If you need a policy management tool for your Kubernetes clusters, you have several options to choose from. Two popular policy tools are Open Policy Agent and jsPolicy.
Kubernetes has modernized how organizations build, test, and deploy their software. Thanks to its modularity, open-source framework, and role-based access control (RBAC), companies can create a highly scalable and reliable enterprise-grade cluster while meeting strict security and governance requirements.
Multi-tenancy in Kubernetes can seem like an appealing solution to many problems. Maybe it’s to give your developers their own space and save costs by doing it inside a single cluster.
With Kubernetes becoming the gold standard for advanced container orchestration, it’s also become necessary to use extensions that work alongside Kubernetes to provide security and modularity.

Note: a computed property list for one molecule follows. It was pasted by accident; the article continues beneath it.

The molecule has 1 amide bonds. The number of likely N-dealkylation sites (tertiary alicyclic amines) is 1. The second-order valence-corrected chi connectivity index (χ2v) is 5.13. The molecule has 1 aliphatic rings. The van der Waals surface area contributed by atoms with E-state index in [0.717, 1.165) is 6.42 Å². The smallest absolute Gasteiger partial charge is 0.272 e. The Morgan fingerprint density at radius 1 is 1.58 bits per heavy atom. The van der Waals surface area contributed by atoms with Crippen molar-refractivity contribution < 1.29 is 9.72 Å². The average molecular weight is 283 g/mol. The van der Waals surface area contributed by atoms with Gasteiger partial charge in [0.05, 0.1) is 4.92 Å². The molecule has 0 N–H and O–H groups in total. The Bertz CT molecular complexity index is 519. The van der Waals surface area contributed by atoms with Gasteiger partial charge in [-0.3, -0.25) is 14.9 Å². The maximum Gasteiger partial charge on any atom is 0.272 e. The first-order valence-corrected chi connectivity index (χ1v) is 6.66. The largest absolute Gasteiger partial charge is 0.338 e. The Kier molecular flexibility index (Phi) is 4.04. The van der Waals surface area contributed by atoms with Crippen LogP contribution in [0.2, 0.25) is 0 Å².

Providing security for our infrastructure and applications is a never-ending continuous process. This article will talk about security in Kubernetes clusters, traffic incoming and outgoing to/from the cluster, and the traffic within the cluster.
Kubernetes is hailed as a modern-day operating system for cloud-native applications. It simplifies application deployment and management for applications running in the cloud. However, when running applications deployed in production, security cannot be overlooked.